Write the ToR in the language of your artist.
No matter how many special terms and interesting idioms you use for the beauty of speech — it makes no sense if the artist does not understand them.
Avoid abstract notions.
The more specific the task is, the more predictable will be the result. Imagine a situation where you ask to draw a chair: you expect to see the drawing of the object for sitting, while the form, color, and other trifles are up to the artist. But you know for a fact that the future object will, either way, turn out to perform an absolutely definite function. However, if you give a task to draw, let’s say, “hope for the best”, it is barely possible to guess what the artist will create. And it’s just because the first concept is more specific than the second one.
The devil is in details.
When you come up with a character, imbue it with typical and distinctive attributes. Think of the character’s origin and depict it in the ornament on clothes, shoes, accessories. Consider the nature of the character and the world it lives in — to avoid any sorts of inconsistencies. Ask questions about your character and write the answers in the ToR. The more clarifications you give, the fewer liberties will be left to the artist.
References — is one of the most important components of the process. Wikipedia defines it as “an auxiliary image: a drawing or a photograph that an artist or designer studies before getting down to work, to convey details, additional information, ideas.” When choosing the references, try to find them in the best quality and highest resolution. Attach all the sources of the references to the ToR, upload photos and drawings in a separate folder and share it with the artist. Leave comments for each reference.
To elaborate a structure, demonstrate a pose and even character of lines one can, for instance, use photos from museums. It happens so that a human can perfectly repeat — so why not use this ability? And here is a vivid example of how references are used.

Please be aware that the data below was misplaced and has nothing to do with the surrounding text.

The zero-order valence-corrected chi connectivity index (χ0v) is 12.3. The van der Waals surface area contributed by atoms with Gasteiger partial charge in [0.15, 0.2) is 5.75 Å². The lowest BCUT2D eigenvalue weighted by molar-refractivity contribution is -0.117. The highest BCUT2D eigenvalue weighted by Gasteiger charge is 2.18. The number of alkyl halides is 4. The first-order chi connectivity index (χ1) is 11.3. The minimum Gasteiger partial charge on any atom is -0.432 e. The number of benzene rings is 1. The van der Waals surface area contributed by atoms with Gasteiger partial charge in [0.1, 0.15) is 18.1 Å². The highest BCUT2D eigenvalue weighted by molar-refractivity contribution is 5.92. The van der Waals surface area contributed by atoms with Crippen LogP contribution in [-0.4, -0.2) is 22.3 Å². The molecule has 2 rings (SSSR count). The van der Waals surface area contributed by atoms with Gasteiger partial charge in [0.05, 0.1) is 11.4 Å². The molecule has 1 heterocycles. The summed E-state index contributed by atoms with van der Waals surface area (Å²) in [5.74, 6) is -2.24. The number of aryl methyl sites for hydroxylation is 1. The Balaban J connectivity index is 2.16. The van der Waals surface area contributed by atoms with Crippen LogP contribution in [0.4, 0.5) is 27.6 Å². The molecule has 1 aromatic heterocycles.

The first stage of the visual component is the search for the posture.
A character’s posture should reflect its nature or occupation. Also, the pose can always correctly focus the attention of the viewer on important semantic features, for example, on some combat attribute.
To choose the posture, references of various kinds are used: these are the pictures from the Internet, mannequins (both real and virtual), and even the study of your own body parts.
Once the posture is chosen, the character gets drawn and gradually dressed up. Some artists draw a line (lines, contours) first, while others create a character “On-the-Spot”. In our team, we have examples of both directions. Below, for example, are shown the stages of creating a character from a spot. The peculiarity of this technique is that the surface of the sheet is immediately filled with paint.
When the character is dressed, the colors are adjusted and the attributes are in place — the work with the background begins.
What is placed behind is no less important than that, in the front. In our game, it’s especially noticeable, because the place depicts where the character comes from, where it inhabits, and what it does. For example, at the Miku’s background one can see the walls of the temple (see the series of pictures below).
The Mechanics: Consider the in-game balance
The characteristics of a card, which relate to numbers, abilities and interaction features, often fall within the remit of game-designers, because the game character is not only a beautiful cover but also a powerful engine. If a card is beautiful but lacks the abilities, the value of its character is low. Therefore, it is important to back up the visual with the proper content.
In the Altar, each character has one or two abilities. We try to choose the abilities in a way that fits the character to the best possible extent. For example, if your character is a god of fire, there’s no need to give it the ability to kill with an ax, because the description of the hero suggests that its fire essence already contains the necessary weapon.
Stats of characters are also not spun out of thin air. Each Altar game coin has 5 characteristics: attack, attacking ability, defense, defensive ability and speed (moves). In addition to the complex in-game balancing, it is important to understand that the character, whose nature is connected to speed, can not have in its stats low value of moves. For example, a tank, should not have a low defensive ability at high speed. All in all, balance is important, but one should neither go against the character’s nature.
I could write on this topic without ending, but I’ll probably stop for now. First, something should be saved for later, and secondly, — please ask your questions!
See you soon;)